Review: Super Sons #5

Kyle King Kyle King
Expert Contributor
June 23rd, 2017

T. Kyle King is a lawyer, a former sports blogger, a panelist on the "Twin Peaks"-centric "Wrapped in Podcast", and a Superman guy.

Review: Super Sons #5
Comics
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Review of: Super Sons #5
Price:
Heartwarming

Reviewed by:
Rating:
5
On June 23, 2017
Last modified:June 23, 2017

Summary:

The latest issue fleshes out more fully the budding friendship between Robin and Superboy, nicely setting the stage for future adventures (with or without parental permission).

Review of: Super Sons #5
Price:
Heartwarming

Reviewed by:
Rating:

5
On June 23, 2017
Last modified:June 23, 2017

Summary:

The latest issue fleshes out more fully the budding friendship between Robin and Superboy, nicely setting the stage for future adventures (with or without parental permission).

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Super Sons #5 followed up on Jonathan Kent’s and Damian Wayne’s initial adventure together with a tale focused on the aftermath of Robin’s and Superboy’s clash with Kid Amazo. Regular series writer Peter J. Tomasi was joined by artist Alisson Borges for Battle in the Batcave, which ComiConverse contributor T. Kyle King is here to review.

Super Sons #5 Review:

Batman’s and Superman’s upstart sons both may be chips off of the old block, but their impetuousness has gotten them grounded by Alfred Pennyworth and Lois Lane, respectively. How will the heroes in waiting handle being held accountable for their impertinent behavior?

Super Sons #5 Synopsis:

Almost a week after being caught returning from fighting bad guys without parental permission, Robin is bored with being left behind in the Batcave and Superboy is angry over his family’s impending move from Hamilton County to Metropolis. When Jon storms off in a huff, his parents elect to let him blow off some steam… but Superman keeps an eye on his son, just in case.

The Kent kid visits Gotham City to confide in the Wayne offspring, but the boys’ continuing personality conflict causes their conversation to descend into an argument. A physical altercation follows, which is interrupted by Alfred’s arrival and advice. The butler reminds the two youths that their fathers were wary of one another at first before forging a strong friendship. Batman and Superman appear to emphasize Pennyworth’s wise words and encourage Robin and Superboy to work together and build trust in one another.

Super Sons #5 Analysis:

Story continues below

Jorge Jimenez designed the Rebirth look of this series’ title characters, so the prospect of having him serve only as the cover artist for Battle in the Batcave was somewhat disconcerting. However, Borges — who provided both the pencils and the inks before handing the pages off to Hi-Fi to color — ably preserves the book’s lanky, angular, exaggerated aesthetic. As was the case with Borges’s graphics for last year’s Raven miniseries, the artist uses elongated arms and legs to express fluidity of movement and employs jagged, overlapping layouts to give urgency to the action. Despite Jimenez’s absence from the interior of Super Sons #5, Borges successfully maintained the charming appearance that has typified this title from the outset.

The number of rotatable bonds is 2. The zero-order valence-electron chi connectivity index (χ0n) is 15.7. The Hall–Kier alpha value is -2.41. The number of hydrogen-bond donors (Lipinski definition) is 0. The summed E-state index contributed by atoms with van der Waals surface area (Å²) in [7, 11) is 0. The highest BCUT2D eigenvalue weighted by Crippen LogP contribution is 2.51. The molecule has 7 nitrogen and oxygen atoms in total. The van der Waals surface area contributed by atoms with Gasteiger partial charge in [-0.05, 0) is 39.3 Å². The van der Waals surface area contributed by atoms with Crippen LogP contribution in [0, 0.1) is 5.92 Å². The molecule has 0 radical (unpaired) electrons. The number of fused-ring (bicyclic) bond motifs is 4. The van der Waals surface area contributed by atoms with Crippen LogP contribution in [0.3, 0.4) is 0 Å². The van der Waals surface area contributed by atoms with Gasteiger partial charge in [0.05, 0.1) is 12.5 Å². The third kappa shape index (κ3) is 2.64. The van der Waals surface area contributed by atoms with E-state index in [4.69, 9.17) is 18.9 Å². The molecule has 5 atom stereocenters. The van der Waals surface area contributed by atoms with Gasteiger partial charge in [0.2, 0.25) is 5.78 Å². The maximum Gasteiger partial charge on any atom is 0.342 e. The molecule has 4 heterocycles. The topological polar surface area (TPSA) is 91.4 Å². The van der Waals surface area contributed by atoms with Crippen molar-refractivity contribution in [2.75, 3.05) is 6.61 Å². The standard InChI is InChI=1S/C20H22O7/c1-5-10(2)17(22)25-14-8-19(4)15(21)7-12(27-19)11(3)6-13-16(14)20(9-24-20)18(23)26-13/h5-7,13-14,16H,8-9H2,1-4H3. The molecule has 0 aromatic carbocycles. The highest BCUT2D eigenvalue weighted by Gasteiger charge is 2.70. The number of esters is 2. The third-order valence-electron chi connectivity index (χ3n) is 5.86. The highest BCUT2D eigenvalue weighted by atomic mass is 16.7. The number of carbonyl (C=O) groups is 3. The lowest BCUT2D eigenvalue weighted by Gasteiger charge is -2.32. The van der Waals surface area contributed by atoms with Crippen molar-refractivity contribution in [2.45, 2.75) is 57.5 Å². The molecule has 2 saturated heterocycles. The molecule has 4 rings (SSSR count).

The constant bickering and insults exchanged between Robin and Superboy occasionally border on becoming tiresome, but the essence of the strained relations between the dysfunctional duo is the same sort of youthful self-centeredness and adolescent angst that added authentic resonance to the Legion of Super-Heroes, the X-Men, and the Teen Titans in turn. Damian and Jon are in good company as immature superheroes battling sinister villains and one another with equal zeal. In addition to providing a welcome and necessary serenity to Super Sons #5, Alfred also contributes wit to leaven his wisdom; the seasoned butler not only admonishes Robin that Bruce Wayne “never doubts” his friendship with Clark Kent, but he calls the concealed youths from their hiding place, as well, with the hilarious command: “Please step out of the dinosaur’s… buttocks.”

Tomasi prudently makes judicious use of the title characters’ more famous fathers in Battle in the Batcave: Alfred and Lois appear on a combined nine pages, whereas Batman and Superman show up for just six, one of which is in flashback. The writer wisely avoids allowing the Action Ace and the Caped Crusader to overshadow their precocious sons while still permitting the Darknight Detective and the Metropolis Marvel to show some personality. The exchange that follows Superman’s innocuous question to Batman — “Who do you think would win if we fought?” — provides an even funnier explication of that perennial fan inquiry than that provided by The Lego Batman Movie.

The helpful reminders provided by Super Sons #5 show us, first through Alfred’s insights, then through Bruce’s and Clark’s actions, who Batman and Superman are… and, by implication, who Robin and Superboy are supposed to become. Battle in the Batcave correctly concludes with the rising sons striking out on their own with utterances that sum up their respective essences. “Ask for forgiveness,” Damian counsels Jonathan, “not permission.” The younger Kent concurs, with a caveat: “As long as I’m home on time.” I think this could be the beginning of a beautiful friendship.

Giant penny for your thoughts? ComiConverse about Super Sons #5 in the comments!

T. Kyle King is an Expert Contributor to ComiConverse. Follow him on Twitter: @TKyleKing.

Super Sons #5

  • 5

Heartwarming

The latest issue fleshes out more fully the budding friendship between Robin and Superboy, nicely setting the stage for future adventures (with or without parental permission).

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